Proper legacy planning requires careful thought and preparation. Many people never get around to putting their wishes in writing, causing heartache and perhaps financial difficulties for their family when they pass away.
The basics of estate planning begin with a will, financial power of attorney, an advanced medical directive and potentially a trust. Beyond simply executing documents, however, life insurance can play a critical role in bringing your plan to life, ensuring your intentions are carried out.
Getting the basics right
First, let’s cover the basics of estate planning:
Wills. About 33%* of people have a will in place, a surprising oversight considering how difficult it can be for a surviving family without one. If you pass away without a will, the allocation of your property is governed by the laws of the state where you reside. A will dictates how your assets are distributed and who is in charge of ensuring that your wishes are properly implemented. You can also use a will to name a guardian for minor children if both parents die suddenly; without a will in place, guardianship is decided by the court.
Trusts. The downside of a will is that it is a public document that must go through probate. If you want to keep your financial affairs private or avoid the expense of probate, you may want to consider passing a majority of your assets through a trust, but you’ll still need a will in place to handle any contingencies. Trusts can be useful for people of all circumstances — not just the very wealthy.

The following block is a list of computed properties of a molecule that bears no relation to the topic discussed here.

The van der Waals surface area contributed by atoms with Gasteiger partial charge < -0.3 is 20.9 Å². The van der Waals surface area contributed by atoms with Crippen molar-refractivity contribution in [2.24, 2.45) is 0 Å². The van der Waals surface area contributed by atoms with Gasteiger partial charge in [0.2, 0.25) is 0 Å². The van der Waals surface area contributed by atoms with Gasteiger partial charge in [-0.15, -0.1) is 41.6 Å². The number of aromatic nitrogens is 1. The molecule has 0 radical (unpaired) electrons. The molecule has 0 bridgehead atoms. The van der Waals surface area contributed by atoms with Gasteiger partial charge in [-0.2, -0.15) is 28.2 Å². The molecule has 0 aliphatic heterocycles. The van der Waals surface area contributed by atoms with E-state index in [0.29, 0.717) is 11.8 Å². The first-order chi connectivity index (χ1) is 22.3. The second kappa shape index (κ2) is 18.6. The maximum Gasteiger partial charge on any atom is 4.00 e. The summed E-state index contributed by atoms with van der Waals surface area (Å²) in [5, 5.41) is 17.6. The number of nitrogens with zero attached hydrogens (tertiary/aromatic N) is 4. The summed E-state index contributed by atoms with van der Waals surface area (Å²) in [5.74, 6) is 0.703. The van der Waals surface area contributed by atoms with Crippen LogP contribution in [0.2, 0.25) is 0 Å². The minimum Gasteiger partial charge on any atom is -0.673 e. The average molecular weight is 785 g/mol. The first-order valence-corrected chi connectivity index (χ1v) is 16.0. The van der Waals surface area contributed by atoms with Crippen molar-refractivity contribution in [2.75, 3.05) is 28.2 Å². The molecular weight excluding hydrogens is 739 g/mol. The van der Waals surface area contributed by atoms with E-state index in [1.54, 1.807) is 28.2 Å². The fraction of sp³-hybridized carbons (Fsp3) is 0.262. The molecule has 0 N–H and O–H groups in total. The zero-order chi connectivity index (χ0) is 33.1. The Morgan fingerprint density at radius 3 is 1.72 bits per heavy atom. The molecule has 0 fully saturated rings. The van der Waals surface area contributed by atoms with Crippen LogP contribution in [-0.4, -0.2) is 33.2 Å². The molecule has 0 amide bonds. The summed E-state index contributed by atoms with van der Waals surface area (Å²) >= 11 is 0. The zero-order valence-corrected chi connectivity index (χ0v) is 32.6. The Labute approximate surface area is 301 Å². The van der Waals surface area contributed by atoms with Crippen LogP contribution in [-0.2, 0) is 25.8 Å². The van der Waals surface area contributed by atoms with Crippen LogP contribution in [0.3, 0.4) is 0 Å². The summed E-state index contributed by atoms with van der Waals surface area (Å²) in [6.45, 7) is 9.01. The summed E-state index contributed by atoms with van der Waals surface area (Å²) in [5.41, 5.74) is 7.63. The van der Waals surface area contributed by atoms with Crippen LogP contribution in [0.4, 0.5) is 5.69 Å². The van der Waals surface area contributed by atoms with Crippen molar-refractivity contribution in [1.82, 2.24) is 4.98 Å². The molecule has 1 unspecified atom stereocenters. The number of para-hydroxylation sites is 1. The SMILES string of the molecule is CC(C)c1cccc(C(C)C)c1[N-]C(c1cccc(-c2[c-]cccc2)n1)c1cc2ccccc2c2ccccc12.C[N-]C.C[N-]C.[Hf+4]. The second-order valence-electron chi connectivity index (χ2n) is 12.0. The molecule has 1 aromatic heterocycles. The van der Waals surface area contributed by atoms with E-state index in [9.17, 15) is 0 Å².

A trust is beneficial because it enables you to exercise greater control over the eventual division and dissemination of assets, ensuring they are distributed precisely as you intended. As a grantor — a person who establishes a trust — you’re using a document to convey your intent when you’re no longer able to do so on your own, whether because you’re incapacitated or because you’ve passed away.
Financial Power of Attorney. A financial power of attorney makes it possible for someone you designate to act on your behalf regarding personal financial matters. The power of attorney may go into effect immediately, or in the future if you become incapacitated, and can no longer act on your own behalf.
Advanced medical directives. A healthcare power of attorney allows an appointed individual to make medical and related treatment decisions for you if you’re unable to do so. Parents are often surprised to learn that when a child reaches the age of 18, the parent can no longer legally make medical decisions for their child. A hospital might not even talk to a parent of an adult child without a health care power of attorney document in place. The same holds true for those caring for older relatives.
Another important consideration is to include language that allows you to state your wishes for end-of-life medical care, in case you become unable to communicate your decisions.
Multigenerational legacy planning
Beyond the previously defined basic estate planning documents, multigenerational legacy planning provides a viable strategy for funding your estate plan.
Consider a grandparent who wants to provide for future generations in a typical, three-generation family. In this scenario, grandfather James would be generation one. His daughter, Jessica, would be generation two. Jessica and her husband have two children, Sophia and Noah (generation three).